She’s been called by the Star Tribune a singer with an “undeniable soulfulness” and, City Pages, a songwriter who is far from interested in “pleasing so-called hipsters.” But Richfield artist and resident Alison Scott would just call herself a perfectionist.
“I really struggled with severe stage fright for the first couple years of performing,” she told Richfield Patch. “I am such a perfectionist that I would just sit up there stiff and nervous. I was completely unable to enjoy the performance because I was scared I would sing or play a wrong note.”
Now a handful of years later, Scott and her bandmates play an average of 100 shows each year—from Minneapolis to Pittsburgh to Los Angeles. She has an Adele like voice and her style is soul with a hybrid of influences from all musical genres, and she’s even covered TLC’s big '90s hit “Waterfalls.”
“I even did [Left Eye’s] rap part,” she said with a smile.
After growing up in Plymouth and graduating from Wayzata High School, Scott followed in the footsteps of her parents, who were music majors in college.
“I’ve been doing [music] since the womb, more or less,” she said. “It was really the only thing I was interested in in school, so I ended up studying it, as well.”
About six years ago, Scott found her creative counterpart in Grammy Award-winning songwriter, producer and guitarist Kevin Bowe, after entering a songwriting competition.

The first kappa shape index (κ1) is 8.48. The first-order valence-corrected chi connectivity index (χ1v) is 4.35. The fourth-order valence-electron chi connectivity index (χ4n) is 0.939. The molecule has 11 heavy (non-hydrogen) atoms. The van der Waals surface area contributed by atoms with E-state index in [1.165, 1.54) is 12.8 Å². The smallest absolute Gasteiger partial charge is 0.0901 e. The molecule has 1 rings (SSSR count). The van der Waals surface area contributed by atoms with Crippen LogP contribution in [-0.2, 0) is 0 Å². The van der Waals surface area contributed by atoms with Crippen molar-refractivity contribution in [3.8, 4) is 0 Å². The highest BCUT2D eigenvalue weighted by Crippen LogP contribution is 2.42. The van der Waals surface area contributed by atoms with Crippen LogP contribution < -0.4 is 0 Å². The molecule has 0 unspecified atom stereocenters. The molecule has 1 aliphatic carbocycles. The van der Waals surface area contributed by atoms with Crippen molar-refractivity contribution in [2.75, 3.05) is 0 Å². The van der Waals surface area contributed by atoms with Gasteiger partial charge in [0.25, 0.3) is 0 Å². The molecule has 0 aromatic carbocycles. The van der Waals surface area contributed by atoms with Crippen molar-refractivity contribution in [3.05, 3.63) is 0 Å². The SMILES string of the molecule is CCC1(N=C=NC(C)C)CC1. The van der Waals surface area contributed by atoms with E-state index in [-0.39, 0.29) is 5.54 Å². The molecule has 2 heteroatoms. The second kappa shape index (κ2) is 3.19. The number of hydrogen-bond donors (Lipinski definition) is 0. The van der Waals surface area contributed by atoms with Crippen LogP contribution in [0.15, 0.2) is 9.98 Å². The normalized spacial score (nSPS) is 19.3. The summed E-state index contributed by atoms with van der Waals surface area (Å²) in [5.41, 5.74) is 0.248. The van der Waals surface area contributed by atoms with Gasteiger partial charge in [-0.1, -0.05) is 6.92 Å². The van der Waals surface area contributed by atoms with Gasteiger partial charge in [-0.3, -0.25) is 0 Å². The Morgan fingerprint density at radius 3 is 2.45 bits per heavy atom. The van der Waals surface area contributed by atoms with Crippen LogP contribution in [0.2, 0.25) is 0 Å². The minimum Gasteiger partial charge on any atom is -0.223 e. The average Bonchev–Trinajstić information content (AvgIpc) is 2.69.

“We’ve been working together ever since,” Scott said. “I write all the music myself, or with the help of Kevin. We share the same creative vision.”
“I am one of the most critical people when it comes to songwriting. I used to joke that I don’t like anyone’s songs but my own," Bowe said. "But Alison is a drop-dead-amazing singer, and she is a phenomenal songwriter.”
“In the beginning, like most artists, I wrote from personal experiences. But, we only have a certain amount of really interesting life experiences to write about," Scott said. "I end up writing about my friend’s lives, or I try to imagine myself in a certain situation and write from that perspective. Sometimes I have to step outside of myself and play a role.”
Scott recently received a grant from the Minnesota State Arts Board that will allow her and her band to bring their music to “underserved” communities.
“There are a lot of theaters in greater Minnesota that don’t get good acts coming through town very often—a lot of times because the theater can’t afford it,” Scott explained. “With the grant, the theaters will be able to just pay a portion of the fee and the grant money will make up the difference.”
She and her band will also play two benefit concerts in February: one for La Fiesta for Freedom, an organization with the mission to care for and educate abandoned, abused or enslaved women and children in Minnesota and around the world, and the second benefiting The Wildcat Sanctuary.
In addition to her touring, Scott also teaches music and voice lessons out of her Richfield home. However, she said her teaching will likely take the backseat if her dreams and goals begin to become a reality.
The ultimate goal? To support the family she and her husband, Andy Mattila, are planning.
“We’d like to have four kids, and we’d like to adopt," she said. "But we’ll see what happens.”
As far as her early battle with stage fright, Scott said she’s let it go.
“I’ve learned that the audience doesn’t care if you mess up if you don’t care,” she said. “Now, I often point [a mistake] out and we all get a laugh out of it.”
For a full list of tour dates, or to learn more about Scott and her band members, visit alisonscott.com. Also check out the You Tube music video at the top of this article for Scott's song "Smash and Grab," off the 2010 album "Chinese Whispers."